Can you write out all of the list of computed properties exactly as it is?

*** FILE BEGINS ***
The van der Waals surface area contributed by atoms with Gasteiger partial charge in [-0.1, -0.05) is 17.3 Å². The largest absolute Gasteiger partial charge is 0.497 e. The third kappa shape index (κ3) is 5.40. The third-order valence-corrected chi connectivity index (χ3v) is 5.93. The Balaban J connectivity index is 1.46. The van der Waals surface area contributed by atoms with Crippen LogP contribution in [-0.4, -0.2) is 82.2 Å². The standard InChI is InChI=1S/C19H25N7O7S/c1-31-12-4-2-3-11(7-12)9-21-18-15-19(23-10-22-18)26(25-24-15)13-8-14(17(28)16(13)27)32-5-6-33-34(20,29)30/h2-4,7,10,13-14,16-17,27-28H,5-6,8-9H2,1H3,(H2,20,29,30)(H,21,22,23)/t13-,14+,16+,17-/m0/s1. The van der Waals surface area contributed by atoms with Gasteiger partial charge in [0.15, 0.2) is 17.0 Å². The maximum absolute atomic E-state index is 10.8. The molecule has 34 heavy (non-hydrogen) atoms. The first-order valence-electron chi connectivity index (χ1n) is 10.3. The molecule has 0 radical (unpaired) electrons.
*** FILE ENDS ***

The van der Waals surface area contributed by atoms with Gasteiger partial charge in [-0.1, -0.05) is 17.3 Å². The largest absolute Gasteiger partial charge is 0.497 e. The third kappa shape index (κ3) is 5.40. The third-order valence-corrected chi connectivity index (χ3v) is 5.93. The Balaban J connectivity index is 1.46. The van der Waals surface area contributed by atoms with Crippen LogP contribution in [-0.4, -0.2) is 82.2 Å². The standard InChI is InChI=1S/C19H25N7O7S/c1-31-12-4-2-3-11(7-12)9-21-18-15-19(23-10-22-18)26(25-24-15)13-8-14(17(28)16(13)27)32-5-6-33-34(20,29)30/h2-4,7,10,13-14,16-17,27-28H,5-6,8-9H2,1H3,(H2,20,29,30)(H,21,22,23)/t13-,14+,16+,17-/m0/s1. The van der Waals surface area contributed by atoms with Gasteiger partial charge in [0.15, 0.2) is 17.0 Å². The maximum absolute atomic E-state index is 10.8. The molecule has 34 heavy (non-hydrogen) atoms. The first-order valence-electron chi connectivity index (χ1n) is 10.3. The molecule has 0 radical (unpaired) electrons.